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The Partner Channel Podcast Episode #1

Global Partner Programs at Zoom

Show Synopsis

Daniel Graff-Radford sits down with Gilbert Vendryes of Zoom to discuss Zoom’s hypergrowth while working remotely in the channel.

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The Script

Daniel: “Welcome to the Partner Channel Podcast, the voice of the partner channel community. In this episode, I, Daniel Graff-Radford, sit down with Gilbert Vendryes the Senior Executive specializing in Global Strategy & Operations to discuss hyperscaling a partner program. Welcome Gilbert, thank you for being on our show. Could you start off by telling us what Zoom does for people that don’t know if there is anyone left? 

Gilbert: Daniel thank you for having me. Uh, I’m sure there are people who still don’t know about Zoom. So very happy to, uh, to talk about it. So. Basically Zoom is a unified communication platform. So the intent is to really have business transform everything around collaboration and the communication practices and the idea being that it’s all about leveraging a unique and simple common interface for all uses.

It might be meetings it might be voice. It might be video within one single simple interface. 

Daniel: Fantastic. And you know, I, I’ve spoken with you before and you’ve got a really fantastic background for the audience that has worked in channel for years themselves. Can you help us understand a little bit more about your background and how you ended up at Zoom?

Gilbert: Yeah, absolutely. So I like to say, I like to say, sorry I was born in the channel, uh, actually started my career at 26 years plus, let’s not talk about that. Uh, working for channel partner and, uh, over the course of multiple years, I started thinking maybe I, I like to go to the next level, maybe. Away from the customers, but still interacting with channel partners.

So that’s how I joined Apple, uh, VP for the year 2000 and there managing channel partners and slowly, slowly over time joined two different companies, including a EMC and VMware where my role was all about moving away from just managing directly to the channel, but more into how we can drive better programs, better communication, which transformed automatically into managing the partner experience, uh, at VMware, um, short experience in a startup doing the exact same thing until I joined Zoom last year at the time of the IPO with the exact same mission, which was how can we do better with the channel partners and the way to get the higher level of experience and a good adoption. 

So my career has been built around partner experience and what I bring from having started my career in Europe and now here in the US is definitely a more, more realistic global approach, uh, to that experience, making sure that I have this open mind of the variety of the, of the world and not just the US centric aspect of it.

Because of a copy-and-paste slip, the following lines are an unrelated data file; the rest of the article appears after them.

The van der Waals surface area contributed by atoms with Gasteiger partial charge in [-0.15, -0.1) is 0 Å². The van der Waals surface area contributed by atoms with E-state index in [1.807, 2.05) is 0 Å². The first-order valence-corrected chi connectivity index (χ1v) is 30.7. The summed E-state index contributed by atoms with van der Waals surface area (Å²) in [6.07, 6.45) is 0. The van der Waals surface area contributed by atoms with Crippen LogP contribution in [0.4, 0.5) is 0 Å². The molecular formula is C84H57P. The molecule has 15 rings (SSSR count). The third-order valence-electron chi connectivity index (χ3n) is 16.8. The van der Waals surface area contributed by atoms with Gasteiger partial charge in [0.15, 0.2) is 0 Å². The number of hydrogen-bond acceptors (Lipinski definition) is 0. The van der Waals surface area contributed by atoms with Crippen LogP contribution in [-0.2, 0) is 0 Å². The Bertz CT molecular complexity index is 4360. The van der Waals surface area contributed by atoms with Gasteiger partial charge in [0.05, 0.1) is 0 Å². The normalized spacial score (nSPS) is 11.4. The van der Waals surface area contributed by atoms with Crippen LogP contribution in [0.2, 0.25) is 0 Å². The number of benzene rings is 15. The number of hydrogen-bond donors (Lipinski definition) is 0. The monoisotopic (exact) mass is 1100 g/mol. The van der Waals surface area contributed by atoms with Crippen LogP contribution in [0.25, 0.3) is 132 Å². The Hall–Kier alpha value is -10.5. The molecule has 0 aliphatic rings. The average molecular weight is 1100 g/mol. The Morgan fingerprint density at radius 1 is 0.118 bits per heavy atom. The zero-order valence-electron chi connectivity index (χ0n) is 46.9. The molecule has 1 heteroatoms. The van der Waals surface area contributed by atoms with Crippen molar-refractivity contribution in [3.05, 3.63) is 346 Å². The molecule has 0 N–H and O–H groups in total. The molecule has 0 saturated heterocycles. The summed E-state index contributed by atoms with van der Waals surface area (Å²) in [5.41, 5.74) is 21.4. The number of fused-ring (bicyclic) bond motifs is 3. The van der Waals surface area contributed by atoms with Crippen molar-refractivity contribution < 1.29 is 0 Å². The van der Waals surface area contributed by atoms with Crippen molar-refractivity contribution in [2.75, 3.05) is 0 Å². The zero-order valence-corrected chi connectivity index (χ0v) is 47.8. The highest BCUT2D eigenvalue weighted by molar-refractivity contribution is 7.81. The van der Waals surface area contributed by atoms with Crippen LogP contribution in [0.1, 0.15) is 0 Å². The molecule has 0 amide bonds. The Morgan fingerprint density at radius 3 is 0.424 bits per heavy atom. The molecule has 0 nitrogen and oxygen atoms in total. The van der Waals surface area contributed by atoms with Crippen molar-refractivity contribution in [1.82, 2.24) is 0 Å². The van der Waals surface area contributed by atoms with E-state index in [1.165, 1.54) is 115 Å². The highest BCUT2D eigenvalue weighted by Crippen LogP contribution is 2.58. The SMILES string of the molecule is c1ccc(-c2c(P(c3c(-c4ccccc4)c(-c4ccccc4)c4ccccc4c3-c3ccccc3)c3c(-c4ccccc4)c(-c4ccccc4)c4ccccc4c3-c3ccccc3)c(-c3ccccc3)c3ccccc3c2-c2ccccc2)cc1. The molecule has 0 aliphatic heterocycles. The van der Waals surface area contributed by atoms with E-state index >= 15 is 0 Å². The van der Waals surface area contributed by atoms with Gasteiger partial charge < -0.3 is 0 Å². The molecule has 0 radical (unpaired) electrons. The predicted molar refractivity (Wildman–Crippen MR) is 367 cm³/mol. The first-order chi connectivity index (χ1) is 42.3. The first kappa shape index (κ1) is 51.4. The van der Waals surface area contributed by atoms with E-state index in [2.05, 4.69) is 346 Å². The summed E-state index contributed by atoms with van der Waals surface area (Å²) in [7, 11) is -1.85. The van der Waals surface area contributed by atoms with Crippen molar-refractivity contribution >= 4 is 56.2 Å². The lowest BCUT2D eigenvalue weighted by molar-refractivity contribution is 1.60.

Daniel: In the, you know, in the year that I’ve known, when you, your attention to detail as a team on partner experience is pretty unparalleled. I know we’re going to spend a little bit of time during this podcast to kind of talk about what that means for people that haven’t built anything, uh, at, at Zoom’s scale. But Zoom didn’t start at that scale. So I’m sure we’ll get into that in a minute here. But what I’d love to, to hit on here, which is a question I’m sure a lot of people are interested in. Kinda the insider perspective in this unprecedented time, kind of, what does it feel like? And what’s changed the most about Zoom as we’re all kind of stuck at home because of COVID and remote working.

Gilbert: Wow. Um, the biggest thing clearly was Zoom was still build for scale at at least from an infrastructure perspective and a technology aspect. But the main focus of the company was really a B2B direct targeting the large enterprises and a large accounts because the platform itself was definitely designed of, for that approach.

What happened to us over the last months  has actually created this huge shift toward B2C toward the consumer space and from one day to another, we’ve seen millions of single users. We already had this, this, this, this free non product and open to everybody, but suddenly the shift of the share of our users have been moving from enterprises to single users.

Um, you must have read this number, but around December timeframe last year, we were adding something like 10 million users a day using the platform and in what happened to 300 million in April 200 in March and 300 in, in, in April. So, uh, A completely different change of landscape I would say where we’ve been actually quite good and that’s why I was saying that the company was built for scale was that all the different platform and infrastructure we have in the data center around the world will transport all these voice and video aspect have been able to actually to sustain that increase of volume, uh.

The the other big, big challenge is unfortunately, as far as the challenges regarded is that we had just prior to these confinement situation, we have a launch, a brand new program. There was opening the gate for us to add more and more partners, more in, in thousands. Uh, and we, we got this out the door just before everything happened because as you can imagine, even though we had a huge peak on the consumer side, there were also a lot of verticals, like educational and healthcare who came to realize that maybe the tool, maybe a tool like Zoom and then went out directly to their partners, the channel partners, I say, Hey, it can help us immediately. And we had the exact program at that time to make sure that we could respond to the demand. So very fortunate, but the company is right now saying, Oh God, we weren’t prepare for the consumer space.

And we have a lot of things to, to, to, to fix around that. And there were, there were a lot of articles on security. For example, there were not that much a constant in the enterprise space. But suddenly got, got revealed as potential issues in smaller businesses.